A few years ago, I did a full-day workshop on transition for a group of alumni of Bentley College. Right after we finished lunch, just before we started back again, someone expressed frustration with the inefficiency and wastefulness of traditional job-search practices, and I made the offhand remark, “If I had my way, we’d throw out resumes and stop networking.”
It was as if an electric charge went through the room. Thirty business professionals, all of them well-trained in the standard job-search methodologies, came alive. They knew instinctively there had to be a better way.
I’ve often wished I could have put aside the agenda I had planned for the afternoon to pursue the subject with them. What I suspect would have happened is that they would have told me they keep following the standard practices because they don’t know what else to do. The inability to answer the question, “What do I do instead?” is the reason people looking for work keep doing the same old things and expecting different, less frustrating results.
If you’ve decided to launch a new business venture, you’ll find plenty of books telling you how to go about writing a business plan, securing financing, setting up payroll, etc.
Likewise, if you’ve been laid off or you’ve decided you want to make a change, there’s no lack of information on how to start a job search.
But where do you turn when your start-up activities are completed, and things aren’t going so well, when the initial excitement you felt at owning your own business has cooled, and no one is walking in the door, or you’ve perfected your career marketing package, and the phone isn’t ringing. There are far fewer resources for dealing with the low points in our professional lives.
Fortunately, however, there is The Art of Possibility by Roz and Ben Zander. Ben Zander is conductor of the Boston Philharmonic Orchestra, professor of music at New England Conservatory, and a speaker on leadership and creativity. His wife Roz is an executive coach and family systems therapist.
In last month’s column I described how a consultative sales approach made it possible for employees who were unaccustomed to functioning as salespeople to be effective in that role.
A consultative sales approach is just as valuable to people who are engaged in work search, whether they have been laid off or have chosen to go out on their own. After all, work search is sales, and many people who find themselves thrown into it feel out of their element.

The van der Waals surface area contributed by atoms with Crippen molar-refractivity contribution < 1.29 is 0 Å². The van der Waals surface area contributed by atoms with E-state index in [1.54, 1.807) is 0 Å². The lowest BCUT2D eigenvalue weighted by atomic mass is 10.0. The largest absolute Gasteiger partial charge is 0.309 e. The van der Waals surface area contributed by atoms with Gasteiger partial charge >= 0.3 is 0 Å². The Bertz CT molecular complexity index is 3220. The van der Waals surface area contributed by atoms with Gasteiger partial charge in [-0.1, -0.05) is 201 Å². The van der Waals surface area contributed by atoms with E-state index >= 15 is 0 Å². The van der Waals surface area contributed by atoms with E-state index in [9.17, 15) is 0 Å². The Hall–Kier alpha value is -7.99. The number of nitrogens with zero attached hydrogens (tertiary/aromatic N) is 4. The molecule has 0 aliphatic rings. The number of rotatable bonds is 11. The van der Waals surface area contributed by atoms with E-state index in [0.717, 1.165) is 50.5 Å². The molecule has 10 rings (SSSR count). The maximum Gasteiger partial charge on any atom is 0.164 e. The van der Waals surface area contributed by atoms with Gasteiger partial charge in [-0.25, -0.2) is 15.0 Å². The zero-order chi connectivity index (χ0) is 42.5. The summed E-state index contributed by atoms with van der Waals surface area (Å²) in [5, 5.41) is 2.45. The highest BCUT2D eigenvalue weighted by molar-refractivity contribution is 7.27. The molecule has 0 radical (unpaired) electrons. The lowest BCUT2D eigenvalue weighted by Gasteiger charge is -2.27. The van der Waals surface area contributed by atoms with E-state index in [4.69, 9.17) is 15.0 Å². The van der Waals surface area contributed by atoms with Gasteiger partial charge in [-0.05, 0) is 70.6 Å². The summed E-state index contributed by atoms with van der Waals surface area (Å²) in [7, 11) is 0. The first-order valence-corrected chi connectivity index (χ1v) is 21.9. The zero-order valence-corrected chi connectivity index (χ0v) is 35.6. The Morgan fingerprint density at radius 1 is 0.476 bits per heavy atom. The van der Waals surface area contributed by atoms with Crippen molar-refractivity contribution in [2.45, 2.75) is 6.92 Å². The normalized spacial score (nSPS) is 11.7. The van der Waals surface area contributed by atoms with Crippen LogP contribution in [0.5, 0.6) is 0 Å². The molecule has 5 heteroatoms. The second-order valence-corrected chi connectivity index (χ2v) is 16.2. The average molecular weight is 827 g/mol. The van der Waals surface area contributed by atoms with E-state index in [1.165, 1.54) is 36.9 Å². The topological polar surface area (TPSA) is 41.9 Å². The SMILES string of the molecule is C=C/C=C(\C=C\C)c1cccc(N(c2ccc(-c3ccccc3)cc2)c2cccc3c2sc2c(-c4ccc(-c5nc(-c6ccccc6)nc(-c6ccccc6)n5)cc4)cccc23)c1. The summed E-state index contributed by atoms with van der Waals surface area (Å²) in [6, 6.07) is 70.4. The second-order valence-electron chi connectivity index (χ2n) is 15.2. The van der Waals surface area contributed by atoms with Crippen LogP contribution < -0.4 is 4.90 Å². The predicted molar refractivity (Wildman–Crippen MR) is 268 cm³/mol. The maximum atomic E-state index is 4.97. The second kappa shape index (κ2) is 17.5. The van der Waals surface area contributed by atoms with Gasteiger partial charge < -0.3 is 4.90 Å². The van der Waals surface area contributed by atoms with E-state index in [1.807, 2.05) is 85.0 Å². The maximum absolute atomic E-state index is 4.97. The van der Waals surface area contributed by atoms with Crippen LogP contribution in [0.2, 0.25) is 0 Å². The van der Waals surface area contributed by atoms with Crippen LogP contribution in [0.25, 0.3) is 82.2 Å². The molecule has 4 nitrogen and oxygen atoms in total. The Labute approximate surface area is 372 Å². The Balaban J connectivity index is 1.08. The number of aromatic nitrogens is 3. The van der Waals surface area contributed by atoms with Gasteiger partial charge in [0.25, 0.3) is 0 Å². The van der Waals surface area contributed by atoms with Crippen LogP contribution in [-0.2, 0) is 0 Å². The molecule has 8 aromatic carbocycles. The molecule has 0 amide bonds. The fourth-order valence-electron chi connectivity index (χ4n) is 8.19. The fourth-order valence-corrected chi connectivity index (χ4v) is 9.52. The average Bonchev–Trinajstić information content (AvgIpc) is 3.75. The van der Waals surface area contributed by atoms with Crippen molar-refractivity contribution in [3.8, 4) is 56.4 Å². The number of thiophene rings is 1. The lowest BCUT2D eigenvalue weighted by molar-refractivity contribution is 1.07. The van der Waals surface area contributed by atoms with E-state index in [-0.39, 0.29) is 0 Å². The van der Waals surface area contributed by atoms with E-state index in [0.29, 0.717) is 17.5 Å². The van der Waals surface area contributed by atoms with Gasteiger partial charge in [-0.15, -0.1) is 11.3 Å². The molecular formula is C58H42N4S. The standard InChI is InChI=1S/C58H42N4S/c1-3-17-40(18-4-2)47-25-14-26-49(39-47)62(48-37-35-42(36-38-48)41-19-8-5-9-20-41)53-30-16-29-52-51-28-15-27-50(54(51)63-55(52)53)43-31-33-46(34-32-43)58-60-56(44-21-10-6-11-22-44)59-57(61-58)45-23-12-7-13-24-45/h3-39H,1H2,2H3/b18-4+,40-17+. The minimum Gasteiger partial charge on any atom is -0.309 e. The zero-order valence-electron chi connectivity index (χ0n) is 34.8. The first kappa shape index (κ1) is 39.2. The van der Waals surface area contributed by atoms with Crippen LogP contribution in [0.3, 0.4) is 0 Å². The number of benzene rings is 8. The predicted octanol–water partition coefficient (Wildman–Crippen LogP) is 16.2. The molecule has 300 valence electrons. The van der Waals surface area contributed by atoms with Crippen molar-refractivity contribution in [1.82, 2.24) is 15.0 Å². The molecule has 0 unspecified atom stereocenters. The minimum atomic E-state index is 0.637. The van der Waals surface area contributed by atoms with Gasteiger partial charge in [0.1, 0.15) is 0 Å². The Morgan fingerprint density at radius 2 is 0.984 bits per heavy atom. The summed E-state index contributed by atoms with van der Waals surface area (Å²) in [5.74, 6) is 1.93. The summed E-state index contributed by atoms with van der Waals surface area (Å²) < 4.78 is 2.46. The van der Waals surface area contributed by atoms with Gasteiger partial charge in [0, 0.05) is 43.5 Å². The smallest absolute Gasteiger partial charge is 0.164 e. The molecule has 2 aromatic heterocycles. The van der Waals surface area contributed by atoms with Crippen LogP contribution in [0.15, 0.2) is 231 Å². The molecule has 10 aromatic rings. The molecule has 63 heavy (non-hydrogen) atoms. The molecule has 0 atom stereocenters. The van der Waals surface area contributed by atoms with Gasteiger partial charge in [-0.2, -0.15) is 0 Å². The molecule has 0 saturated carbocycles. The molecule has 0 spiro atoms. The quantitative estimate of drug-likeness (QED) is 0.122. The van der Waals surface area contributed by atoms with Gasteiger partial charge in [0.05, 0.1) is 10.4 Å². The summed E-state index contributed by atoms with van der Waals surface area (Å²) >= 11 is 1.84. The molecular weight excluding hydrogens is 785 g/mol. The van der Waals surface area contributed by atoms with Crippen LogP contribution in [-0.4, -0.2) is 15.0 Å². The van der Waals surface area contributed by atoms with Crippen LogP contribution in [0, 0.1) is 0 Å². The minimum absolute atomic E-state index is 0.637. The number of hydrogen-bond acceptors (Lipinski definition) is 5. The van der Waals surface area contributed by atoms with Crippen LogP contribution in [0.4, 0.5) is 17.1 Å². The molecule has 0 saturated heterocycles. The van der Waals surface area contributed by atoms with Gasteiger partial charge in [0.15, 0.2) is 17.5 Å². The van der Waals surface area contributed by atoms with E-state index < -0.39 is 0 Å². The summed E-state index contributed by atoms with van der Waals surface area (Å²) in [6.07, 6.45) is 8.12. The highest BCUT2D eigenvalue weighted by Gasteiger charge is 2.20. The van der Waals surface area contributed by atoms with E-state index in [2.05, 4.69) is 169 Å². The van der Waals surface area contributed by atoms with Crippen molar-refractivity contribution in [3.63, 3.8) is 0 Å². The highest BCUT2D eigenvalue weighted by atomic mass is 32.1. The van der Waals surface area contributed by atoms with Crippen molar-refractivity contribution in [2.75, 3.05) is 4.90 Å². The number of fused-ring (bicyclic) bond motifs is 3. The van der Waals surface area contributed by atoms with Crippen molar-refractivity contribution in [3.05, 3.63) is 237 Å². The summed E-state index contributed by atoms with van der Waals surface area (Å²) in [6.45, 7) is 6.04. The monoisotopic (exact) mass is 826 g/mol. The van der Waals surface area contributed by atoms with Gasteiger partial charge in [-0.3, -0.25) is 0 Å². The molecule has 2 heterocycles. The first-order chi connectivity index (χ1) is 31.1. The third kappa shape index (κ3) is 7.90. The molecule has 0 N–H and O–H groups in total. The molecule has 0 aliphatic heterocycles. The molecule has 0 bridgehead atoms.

Yet they can be effective and comfortable in selling themselves if they pattern their work search on a consultative approach rather than aggressively cultivating leads and pushing to close the deal.>
In last month’s column I talked about how educated consumers are bringing about the extinction of the hard-driving salesperson at the same time that businesses are facing unprecedented competitive challenges.
It makes perfect sense for businesses who are trying to stay profitable in this new environment to set the goal of having every employee contribute to the revenue stream. It’s the lifeblood of the organization. But forcing an aggressive sales model onto people who aren’t ready for it is counterproductive. Trying to get “non-sales” people to sell in a way that is not comfortable for them, and is no longer effective anyway, just isn’t going to work.
It leads to the loss of people who have built invaluable relationships with their customers over time, and it overlooks qualities that make them ideally suited for building new relationships that will assure long-lasting revenue streams.
There’s good news for those of us who think we can’t sell. The salesman as we have known him is becoming extinct.
The unprecedented access to information that is available at our fingertips on the Internet and elsewhere is causing his habitat of hype, bravado, and manipulation to shrink, and soon he will disappear.